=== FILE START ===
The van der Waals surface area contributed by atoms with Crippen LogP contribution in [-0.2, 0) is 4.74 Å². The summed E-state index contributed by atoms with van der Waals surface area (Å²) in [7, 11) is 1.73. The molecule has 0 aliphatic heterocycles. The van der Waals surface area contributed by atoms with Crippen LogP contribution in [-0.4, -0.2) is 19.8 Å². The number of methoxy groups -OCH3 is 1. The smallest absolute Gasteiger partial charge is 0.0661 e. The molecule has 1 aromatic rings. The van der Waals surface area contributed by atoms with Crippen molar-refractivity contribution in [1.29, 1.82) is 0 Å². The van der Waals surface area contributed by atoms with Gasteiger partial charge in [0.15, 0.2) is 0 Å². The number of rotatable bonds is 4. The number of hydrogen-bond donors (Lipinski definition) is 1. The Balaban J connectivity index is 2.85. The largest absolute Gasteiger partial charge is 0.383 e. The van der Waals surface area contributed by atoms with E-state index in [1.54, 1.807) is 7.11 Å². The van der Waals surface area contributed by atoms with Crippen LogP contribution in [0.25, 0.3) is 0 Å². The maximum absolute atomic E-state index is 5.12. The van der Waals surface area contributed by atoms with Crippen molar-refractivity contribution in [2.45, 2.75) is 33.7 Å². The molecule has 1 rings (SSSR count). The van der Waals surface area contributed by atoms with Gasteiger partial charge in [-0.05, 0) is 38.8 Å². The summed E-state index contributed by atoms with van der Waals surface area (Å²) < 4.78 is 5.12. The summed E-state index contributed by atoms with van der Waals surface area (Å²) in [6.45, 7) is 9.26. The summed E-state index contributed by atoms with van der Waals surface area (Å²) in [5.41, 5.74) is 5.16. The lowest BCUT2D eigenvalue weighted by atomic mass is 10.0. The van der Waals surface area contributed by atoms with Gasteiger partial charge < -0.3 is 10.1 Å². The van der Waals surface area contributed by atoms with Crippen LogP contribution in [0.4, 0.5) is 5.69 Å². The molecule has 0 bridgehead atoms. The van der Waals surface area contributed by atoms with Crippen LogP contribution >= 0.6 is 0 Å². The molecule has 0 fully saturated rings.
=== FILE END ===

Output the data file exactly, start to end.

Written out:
The van der Waals surface area contributed by atoms with Crippen LogP contribution in [-0.2, 0) is 4.74 Å². The summed E-state index contributed by atoms with van der Waals surface area (Å²) in [7, 11) is 1.73. The molecule has 0 aliphatic heterocycles. The van der Waals surface area contributed by atoms with Crippen LogP contribution in [-0.4, -0.2) is 19.8 Å². The number of methoxy groups -OCH3 is 1. The smallest absolute Gasteiger partial charge is 0.0661 e. The molecule has 1 aromatic rings. The van der Waals surface area contributed by atoms with Crippen molar-refractivity contribution in [1.29, 1.82) is 0 Å². The van der Waals surface area contributed by atoms with Gasteiger partial charge in [0.15, 0.2) is 0 Å². The number of rotatable bonds is 4. The number of hydrogen-bond donors (Lipinski definition) is 1. The Balaban J connectivity index is 2.85. The largest absolute Gasteiger partial charge is 0.383 e. The van der Waals surface area contributed by atoms with E-state index in [1.54, 1.807) is 7.11 Å². The van der Waals surface area contributed by atoms with Crippen LogP contribution in [0.25, 0.3) is 0 Å². The maximum absolute atomic E-state index is 5.12. The van der Waals surface area contributed by atoms with Crippen molar-refractivity contribution in [2.45, 2.75) is 33.7 Å². The molecule has 1 rings (SSSR count). The van der Waals surface area contributed by atoms with Gasteiger partial charge in [-0.05, 0) is 38.8 Å². The summed E-state index contributed by atoms with van der Waals surface area (Å²) < 4.78 is 5.12. The summed E-state index contributed by atoms with van der Waals surface area (Å²) in [6.45, 7) is 9.26. The summed E-state index contributed by atoms with van der Waals surface area (Å²) in [5.41, 5.74) is 5.16. The lowest BCUT2D eigenvalue weighted by atomic mass is 10.0. The van der Waals surface area contributed by atoms with Gasteiger partial charge < -0.3 is 10.1 Å². The van der Waals surface area contributed by atoms with Crippen LogP contribution in [0.4, 0.5) is 5.69 Å². The molecule has 0 bridgehead atoms. The van der Waals surface area contributed by atoms with Crippen LogP contribution >= 0.6 is 0 Å². The molecule has 0 fully saturated rings.